Evaluation of 4 '-[Methyl-C-11]Thiothymidine in a Rodent Tumor and Inflammation Model

Jun Toyohara*, Philip H. Elsinga, Kiichi Ishiwata, JurgenW. A. Sijbesma, Rudi A. J. O. Dierckx, Aren van Waarde

*Corresponding author for this work

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4'-[methyl-C-11]thiothymidine (C-11-4DST) is a novel radiopharmaceutical that can be used for tumor imaging because of its rapid incorporation into DNA as a substrate for DNA synthesis. The in vivo stability of C-11-4DST is much greater than that of natural thymidine, because of the presence of a sulfur atom in the 4'-position. Here, we evaluated the tissue kinetics and biodistribution of C-11-4DST in a rodent tumor and acute sterile inflammation model in comparison with the previously published biodistribution data of 3'-deoxy-3'-F-18-fluorothymidine (F-18-FLT), F-18-FDG, C-11-choline, C-11-methionine, and 2 sigma-receptor ligands in the same animal model. Methods: C6 tumor cells were implanted subcutaneously into the right shoulder and turpentine (0.1 mL) was injected intramuscularly into the left hind leg of male Wistar rats 11 d and 24 h, respectively, before the scanning day. The animals were anesthetized with isoflurane, and C-11-4DST (20-50 MBq) was injected intravenously. A dynamic PET scan was performed for 60 min with either the shoulder or hind leg region in the field of view. The animals were sacrificed, and a biodistribution study was performed. Results: C-11-4DST showed the highest tumor uptake (standardized uptake value, 4.93) of all radiopharmaceuticals tested. Its tumor-to-muscle concentration ratio (12.7) was similar to that of F-18-FDG (13.2). The selectivity of C-11-4DST for tumor as compared with acute inflammation was high (37.7), comparable to that of the s-ligand F-18-FE-SA5845 and much higher than that of F-18-FDG (3.5). Rapidly proliferating tissues (tumor and bone marrow) showed a steadily increasing uptake. In inflamed muscle, C-11-4DST showed relatively rapid washout, and tracer concentrations in inflamed and noninflamed muscle were not significantly different at intervals greater than 40 min. Competition of endogenous thymidine for C-11-4DST uptake in target tissues was negligible, in contrast to competition for F-18-FLT uptake. Thus, pretreatment of animals with thymidine phosphorylase was not required before PET with C-11-4DST. Conclusion: In our rodent model, 11C-4DST showed high tumor uptake (sensitivity) and high tumor selectivity. The different kinetics of C-11-4DST in rapidly proliferating and inflammatory tissue may allow distinction between tumor and acute inflammation in a clinical setting. These promising results for C-11-4DST warrant further investigation in PET studies in patients with various types of tumors.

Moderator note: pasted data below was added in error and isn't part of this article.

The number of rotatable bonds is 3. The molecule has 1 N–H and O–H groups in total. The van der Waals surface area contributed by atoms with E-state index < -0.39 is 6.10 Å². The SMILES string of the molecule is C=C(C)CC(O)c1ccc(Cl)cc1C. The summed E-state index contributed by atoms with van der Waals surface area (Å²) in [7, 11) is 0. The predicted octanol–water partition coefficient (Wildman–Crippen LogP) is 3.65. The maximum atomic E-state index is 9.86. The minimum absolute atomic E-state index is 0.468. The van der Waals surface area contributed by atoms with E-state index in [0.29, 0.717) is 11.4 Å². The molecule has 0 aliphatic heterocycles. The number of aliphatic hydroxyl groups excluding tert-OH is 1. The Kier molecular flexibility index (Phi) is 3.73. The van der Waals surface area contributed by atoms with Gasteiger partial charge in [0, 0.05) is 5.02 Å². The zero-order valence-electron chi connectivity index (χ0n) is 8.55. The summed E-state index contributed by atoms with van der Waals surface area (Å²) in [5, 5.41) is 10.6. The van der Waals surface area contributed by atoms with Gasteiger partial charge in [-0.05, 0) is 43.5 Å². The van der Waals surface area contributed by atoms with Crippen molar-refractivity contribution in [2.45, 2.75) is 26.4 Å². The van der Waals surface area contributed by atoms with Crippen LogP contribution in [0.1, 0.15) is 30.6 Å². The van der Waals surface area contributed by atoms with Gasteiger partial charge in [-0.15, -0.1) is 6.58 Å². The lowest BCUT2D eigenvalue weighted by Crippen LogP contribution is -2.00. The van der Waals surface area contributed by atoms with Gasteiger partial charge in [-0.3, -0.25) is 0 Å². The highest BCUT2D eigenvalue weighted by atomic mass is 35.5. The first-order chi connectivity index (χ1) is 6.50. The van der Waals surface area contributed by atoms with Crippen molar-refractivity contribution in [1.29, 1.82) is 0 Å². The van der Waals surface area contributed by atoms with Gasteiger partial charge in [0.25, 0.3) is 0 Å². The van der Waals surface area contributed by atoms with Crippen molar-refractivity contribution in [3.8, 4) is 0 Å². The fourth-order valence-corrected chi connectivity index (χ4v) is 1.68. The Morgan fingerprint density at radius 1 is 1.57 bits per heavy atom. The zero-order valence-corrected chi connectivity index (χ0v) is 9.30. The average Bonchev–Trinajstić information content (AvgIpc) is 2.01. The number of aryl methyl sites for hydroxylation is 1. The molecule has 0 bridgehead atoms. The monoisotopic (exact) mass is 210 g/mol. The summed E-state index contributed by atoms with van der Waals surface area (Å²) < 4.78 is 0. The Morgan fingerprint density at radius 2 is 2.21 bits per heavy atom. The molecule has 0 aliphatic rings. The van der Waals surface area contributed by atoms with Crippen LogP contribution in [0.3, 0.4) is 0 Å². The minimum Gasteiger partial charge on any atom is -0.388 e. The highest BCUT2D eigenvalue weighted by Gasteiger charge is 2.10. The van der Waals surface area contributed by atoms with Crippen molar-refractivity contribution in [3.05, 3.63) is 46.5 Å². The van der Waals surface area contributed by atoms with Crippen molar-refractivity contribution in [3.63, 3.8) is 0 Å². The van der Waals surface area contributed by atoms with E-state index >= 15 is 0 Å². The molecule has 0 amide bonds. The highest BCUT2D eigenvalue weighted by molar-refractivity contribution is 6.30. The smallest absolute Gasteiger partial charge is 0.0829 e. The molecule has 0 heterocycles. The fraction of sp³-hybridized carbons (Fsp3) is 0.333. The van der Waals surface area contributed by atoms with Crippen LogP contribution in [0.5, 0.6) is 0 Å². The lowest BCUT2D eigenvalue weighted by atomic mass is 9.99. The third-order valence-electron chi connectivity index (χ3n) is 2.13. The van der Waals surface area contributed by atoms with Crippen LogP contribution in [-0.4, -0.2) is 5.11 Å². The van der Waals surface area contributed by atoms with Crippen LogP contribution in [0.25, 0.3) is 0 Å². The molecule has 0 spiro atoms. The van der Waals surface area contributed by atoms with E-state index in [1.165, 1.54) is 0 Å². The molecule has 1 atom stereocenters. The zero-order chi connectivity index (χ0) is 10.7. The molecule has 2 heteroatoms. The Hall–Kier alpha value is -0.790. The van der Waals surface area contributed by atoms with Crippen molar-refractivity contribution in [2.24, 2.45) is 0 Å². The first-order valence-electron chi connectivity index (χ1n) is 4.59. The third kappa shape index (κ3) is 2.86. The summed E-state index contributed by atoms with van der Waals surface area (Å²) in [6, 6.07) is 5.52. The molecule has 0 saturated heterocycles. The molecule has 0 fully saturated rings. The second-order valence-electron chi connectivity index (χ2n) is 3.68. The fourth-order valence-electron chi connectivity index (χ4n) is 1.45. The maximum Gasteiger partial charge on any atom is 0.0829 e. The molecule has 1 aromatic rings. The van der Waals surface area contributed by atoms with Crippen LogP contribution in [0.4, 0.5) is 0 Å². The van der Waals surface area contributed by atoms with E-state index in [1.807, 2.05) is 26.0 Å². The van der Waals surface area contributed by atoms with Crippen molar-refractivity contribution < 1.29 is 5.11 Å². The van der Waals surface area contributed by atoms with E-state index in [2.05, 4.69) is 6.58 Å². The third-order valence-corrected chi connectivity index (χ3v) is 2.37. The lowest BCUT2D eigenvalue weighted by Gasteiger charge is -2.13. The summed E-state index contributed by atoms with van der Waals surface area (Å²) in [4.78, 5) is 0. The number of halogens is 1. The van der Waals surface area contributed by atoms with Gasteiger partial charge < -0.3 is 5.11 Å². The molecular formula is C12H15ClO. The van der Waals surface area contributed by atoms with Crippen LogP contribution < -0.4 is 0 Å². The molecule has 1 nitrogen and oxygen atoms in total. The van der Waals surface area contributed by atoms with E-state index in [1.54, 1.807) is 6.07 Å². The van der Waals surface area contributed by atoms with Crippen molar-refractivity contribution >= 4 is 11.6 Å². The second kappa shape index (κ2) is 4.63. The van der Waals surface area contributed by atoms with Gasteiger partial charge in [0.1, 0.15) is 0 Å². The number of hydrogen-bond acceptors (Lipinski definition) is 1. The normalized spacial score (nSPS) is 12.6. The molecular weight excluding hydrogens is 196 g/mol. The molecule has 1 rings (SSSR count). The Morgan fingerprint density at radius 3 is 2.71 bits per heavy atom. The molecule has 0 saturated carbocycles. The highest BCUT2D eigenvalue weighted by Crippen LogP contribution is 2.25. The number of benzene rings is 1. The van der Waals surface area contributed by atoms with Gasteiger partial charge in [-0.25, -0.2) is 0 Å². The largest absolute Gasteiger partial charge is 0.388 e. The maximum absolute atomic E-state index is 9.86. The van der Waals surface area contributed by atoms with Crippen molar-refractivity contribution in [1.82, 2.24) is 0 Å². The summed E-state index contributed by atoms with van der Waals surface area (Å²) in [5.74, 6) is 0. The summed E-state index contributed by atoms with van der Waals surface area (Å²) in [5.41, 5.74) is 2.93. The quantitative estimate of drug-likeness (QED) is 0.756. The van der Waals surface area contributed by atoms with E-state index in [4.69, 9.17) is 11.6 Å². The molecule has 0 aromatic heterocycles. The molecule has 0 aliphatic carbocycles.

Original languageEnglish
Pages (from-to)488-494
Number of pages7
JournalJournal of Nuclear Medicine
Issue number3
Publication statusPublished - 1-Mar-2012


  • 4DST
  • tumor
  • inflammation
  • PET

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